And that's a problem, because a generation ship is a small nation. I really don't see any way around this other than military discipline.

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  • $\begingroup$ of course that rigid structure was often a major source of unrest. $\endgroup$ – John Aug 13 '20 at 21:08
  • $\begingroup$ Of course. No government in all of recorded history has ever made it more than a few hundred years without some kind of power struggle. Some internal struggles, some external, often both. This doesn't bode well for generation ships, which must solve this problem, then also solve the harder problems of 'How to create a government that is guaranteed to dissolve itself when it is supposed to (it met its goal), when that won't be for many generations after its designers are dead' and 'How to plan for a transition to greater freedom but keep tight control now'. $\endgroup$ – Ton Day Aug 14 '20 at 1:44
  • $\begingroup$ I mean the rigid structure on military ships that have non-military personnel, the people you want to be sending are the very people who destablize authoritarian systems, scientists and engineers. you be better off using whatever government they will have when they reach their destination from the start. $\endgroup$ – John Aug 14 '20 at 2:22
  • $\begingroup$ Does not follow. You're better off using whatever government is likely to a) give the descendants the government you want them to have, when they do finally arrive, and b) keep the ship together until it gets there. If civil war destroys the ship, or kills everyone with authority to control the computers, then the mission ends with a total population kill. In real life, I can't think of a single civil war that ended with 'rocks fall, everyone dies'. $\endgroup$ – Ton Day Aug 14 '20 at 2:27
  • $\begingroup$ Furthermore, the people you send will not be the people who arrive. The initial population and crew will all be long dead. Over the timeline involved, society on the ship will develop in essentially unpredictable ways. The only real kind of government that could hope to last so long is one that keeps a tight grip. $\endgroup$ – Ton Day Aug 14 '20 at 2:31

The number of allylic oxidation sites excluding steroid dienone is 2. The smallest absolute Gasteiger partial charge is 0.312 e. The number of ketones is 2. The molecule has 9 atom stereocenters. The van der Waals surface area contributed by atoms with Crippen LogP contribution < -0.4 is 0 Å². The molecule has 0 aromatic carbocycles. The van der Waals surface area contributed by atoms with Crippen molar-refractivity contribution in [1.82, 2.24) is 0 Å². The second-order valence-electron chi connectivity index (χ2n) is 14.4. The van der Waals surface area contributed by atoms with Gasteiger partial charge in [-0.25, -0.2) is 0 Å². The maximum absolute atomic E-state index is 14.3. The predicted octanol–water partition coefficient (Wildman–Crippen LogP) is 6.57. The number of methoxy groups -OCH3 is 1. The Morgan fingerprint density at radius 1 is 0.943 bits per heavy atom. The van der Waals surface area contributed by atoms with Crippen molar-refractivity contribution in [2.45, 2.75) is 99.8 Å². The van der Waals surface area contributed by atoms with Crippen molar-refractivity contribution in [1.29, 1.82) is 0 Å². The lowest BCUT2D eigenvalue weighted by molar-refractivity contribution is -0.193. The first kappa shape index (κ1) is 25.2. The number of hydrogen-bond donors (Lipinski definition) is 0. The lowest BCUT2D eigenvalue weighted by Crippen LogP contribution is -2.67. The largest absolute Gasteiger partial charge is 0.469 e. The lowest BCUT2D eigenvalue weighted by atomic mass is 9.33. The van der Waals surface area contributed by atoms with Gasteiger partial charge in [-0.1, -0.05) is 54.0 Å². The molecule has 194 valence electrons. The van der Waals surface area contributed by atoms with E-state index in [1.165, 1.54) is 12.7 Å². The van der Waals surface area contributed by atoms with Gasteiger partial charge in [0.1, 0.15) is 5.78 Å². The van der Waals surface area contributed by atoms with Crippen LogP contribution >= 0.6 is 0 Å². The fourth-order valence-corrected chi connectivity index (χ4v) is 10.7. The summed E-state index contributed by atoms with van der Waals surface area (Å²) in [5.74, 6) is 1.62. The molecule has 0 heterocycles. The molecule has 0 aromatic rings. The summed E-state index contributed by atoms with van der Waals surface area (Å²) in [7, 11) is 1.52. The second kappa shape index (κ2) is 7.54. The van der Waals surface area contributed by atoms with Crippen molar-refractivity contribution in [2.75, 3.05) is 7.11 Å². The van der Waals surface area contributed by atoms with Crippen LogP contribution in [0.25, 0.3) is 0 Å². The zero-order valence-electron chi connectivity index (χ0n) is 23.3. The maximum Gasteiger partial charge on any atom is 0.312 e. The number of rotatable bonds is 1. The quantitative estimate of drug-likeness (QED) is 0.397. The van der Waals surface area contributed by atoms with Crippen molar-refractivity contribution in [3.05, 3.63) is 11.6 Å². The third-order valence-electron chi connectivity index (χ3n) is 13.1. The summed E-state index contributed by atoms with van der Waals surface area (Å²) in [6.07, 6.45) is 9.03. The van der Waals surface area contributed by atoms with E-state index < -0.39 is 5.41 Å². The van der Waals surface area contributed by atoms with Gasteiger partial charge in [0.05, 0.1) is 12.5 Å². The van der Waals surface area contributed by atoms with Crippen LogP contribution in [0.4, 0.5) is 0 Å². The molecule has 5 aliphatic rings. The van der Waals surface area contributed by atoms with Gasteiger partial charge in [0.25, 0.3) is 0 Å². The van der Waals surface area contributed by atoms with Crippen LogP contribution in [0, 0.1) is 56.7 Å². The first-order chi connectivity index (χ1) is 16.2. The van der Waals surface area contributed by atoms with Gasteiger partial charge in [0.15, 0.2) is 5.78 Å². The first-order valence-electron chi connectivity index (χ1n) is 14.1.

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Go with a company style organization. Everyone on the ship is 'shareholder' and is represented by a 'Board' who meet as regularly as is required to deal with ongoing planning issues and problems.

As CEO of the 'company' the Captain has complete control of day to day operations of the company's assets i.e the ship. The Captain reports to the Board at regular intervals to discuss progress/concerns. His 'term in office' is a pre-agreed length of time or an age limit. Replacements for senior officers are selected from the available talent pool after intensive AI assisted training and phych profiling.

Assuming this is not a rushed/last minute/emergency expedition the ships mission parameters will have been planned out well in advance which means lots of time for pre-launch simulations that 'game out' a full range of possible scenarios that might bring the shareholders/board/senior officers into conflict. These are all documented in 'the book' which sets out rules as to who can do what and when in each situation.

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A generation ship is essentially equivalent to a portable planet, given that it is big enough. Plants can grow using light from stars and asteroids can provide necessary resources. 60,000 people are enough to have jobs beyond essential services. With current technology, your ship needs only 400 farmers, a few hundred people to operate mining robots, 250 electricians, and 12,000 factory workers. That leaves plenty of room for other jobs. As a result, you could have any form of government that exists on Earth, preferably a democracy.

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You might be looking for a constitutional monarchy.

Basically a system where one person holds the power but is bound by constitution or convention to act in accordance with a parliamental structure, unless there is a strong reason against it, such as emergencies. There are some real world examples out there - Monaco and Liechtenstein might be of particular interest since they have approximately the same population size as your ship.

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I propose the benevolent government of:

Big Brother

Big Brother watches for you. Big brother is not a single person, he is the product of the PR group which gives the inhabitants of the ship a common figure to unite behind... and offers relief of pent up hate and aggression through the method of projecting all the aspects that can be hated, all the treason and all the bad aspects upon the world left behind and subversive groups that try to re-establish this world of debauchery, of boundless consuming and destroying the earth. In effect, this generation ship is in a permanent state of rewriting its own history and keeps its inhabitants in constant fear of the recreationists and hedonists so that one could say this dystopian spaceship is in an almost war-like state all the time. Work is thrown into fortifying the ship and producing and maintaining the machinery that serves no other purpose than to wage war on waste and hedonism.